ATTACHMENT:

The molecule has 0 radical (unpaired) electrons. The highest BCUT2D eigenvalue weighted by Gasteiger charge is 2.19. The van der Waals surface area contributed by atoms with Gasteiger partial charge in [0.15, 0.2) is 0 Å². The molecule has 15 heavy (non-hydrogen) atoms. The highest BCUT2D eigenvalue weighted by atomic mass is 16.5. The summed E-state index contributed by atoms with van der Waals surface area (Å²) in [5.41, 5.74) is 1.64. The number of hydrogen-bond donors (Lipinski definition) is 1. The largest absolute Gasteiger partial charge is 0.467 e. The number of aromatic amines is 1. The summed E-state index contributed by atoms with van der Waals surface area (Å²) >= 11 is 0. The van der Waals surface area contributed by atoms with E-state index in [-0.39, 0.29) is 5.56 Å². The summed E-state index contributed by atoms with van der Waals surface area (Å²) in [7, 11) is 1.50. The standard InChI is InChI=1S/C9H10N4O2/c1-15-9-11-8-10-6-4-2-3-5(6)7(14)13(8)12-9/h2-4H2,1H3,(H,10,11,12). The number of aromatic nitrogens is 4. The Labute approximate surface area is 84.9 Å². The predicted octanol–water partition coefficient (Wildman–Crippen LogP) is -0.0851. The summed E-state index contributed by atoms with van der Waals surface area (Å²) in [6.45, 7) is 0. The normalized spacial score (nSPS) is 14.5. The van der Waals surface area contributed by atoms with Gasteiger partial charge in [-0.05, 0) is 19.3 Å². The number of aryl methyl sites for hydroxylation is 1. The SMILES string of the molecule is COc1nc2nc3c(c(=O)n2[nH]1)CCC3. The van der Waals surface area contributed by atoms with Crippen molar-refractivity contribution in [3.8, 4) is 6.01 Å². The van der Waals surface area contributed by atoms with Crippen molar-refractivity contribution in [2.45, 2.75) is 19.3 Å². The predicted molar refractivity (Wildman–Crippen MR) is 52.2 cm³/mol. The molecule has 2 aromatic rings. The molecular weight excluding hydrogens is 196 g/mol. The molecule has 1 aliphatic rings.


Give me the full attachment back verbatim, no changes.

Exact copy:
The molecule has 0 radical (unpaired) electrons. The highest BCUT2D eigenvalue weighted by Gasteiger charge is 2.19. The van der Waals surface area contributed by atoms with Gasteiger partial charge in [0.15, 0.2) is 0 Å². The molecule has 15 heavy (non-hydrogen) atoms. The highest BCUT2D eigenvalue weighted by atomic mass is 16.5. The summed E-state index contributed by atoms with van der Waals surface area (Å²) in [5.41, 5.74) is 1.64. The number of hydrogen-bond donors (Lipinski definition) is 1. The largest absolute Gasteiger partial charge is 0.467 e. The number of aromatic amines is 1. The summed E-state index contributed by atoms with van der Waals surface area (Å²) >= 11 is 0. The van der Waals surface area contributed by atoms with E-state index in [-0.39, 0.29) is 5.56 Å². The summed E-state index contributed by atoms with van der Waals surface area (Å²) in [7, 11) is 1.50. The standard InChI is InChI=1S/C9H10N4O2/c1-15-9-11-8-10-6-4-2-3-5(6)7(14)13(8)12-9/h2-4H2,1H3,(H,10,11,12). The number of aromatic nitrogens is 4. The Labute approximate surface area is 84.9 Å². The predicted octanol–water partition coefficient (Wildman–Crippen LogP) is -0.0851. The summed E-state index contributed by atoms with van der Waals surface area (Å²) in [6.45, 7) is 0. The normalized spacial score (nSPS) is 14.5. The van der Waals surface area contributed by atoms with Gasteiger partial charge in [-0.05, 0) is 19.3 Å². The number of aryl methyl sites for hydroxylation is 1. The SMILES string of the molecule is COc1nc2nc3c(c(=O)n2[nH]1)CCC3. The van der Waals surface area contributed by atoms with Crippen molar-refractivity contribution in [3.8, 4) is 6.01 Å². The van der Waals surface area contributed by atoms with Crippen molar-refractivity contribution in [2.45, 2.75) is 19.3 Å². The predicted molar refractivity (Wildman–Crippen MR) is 52.2 cm³/mol. The molecule has 2 aromatic rings. The molecular weight excluding hydrogens is 196 g/mol. The molecule has 1 aliphatic rings.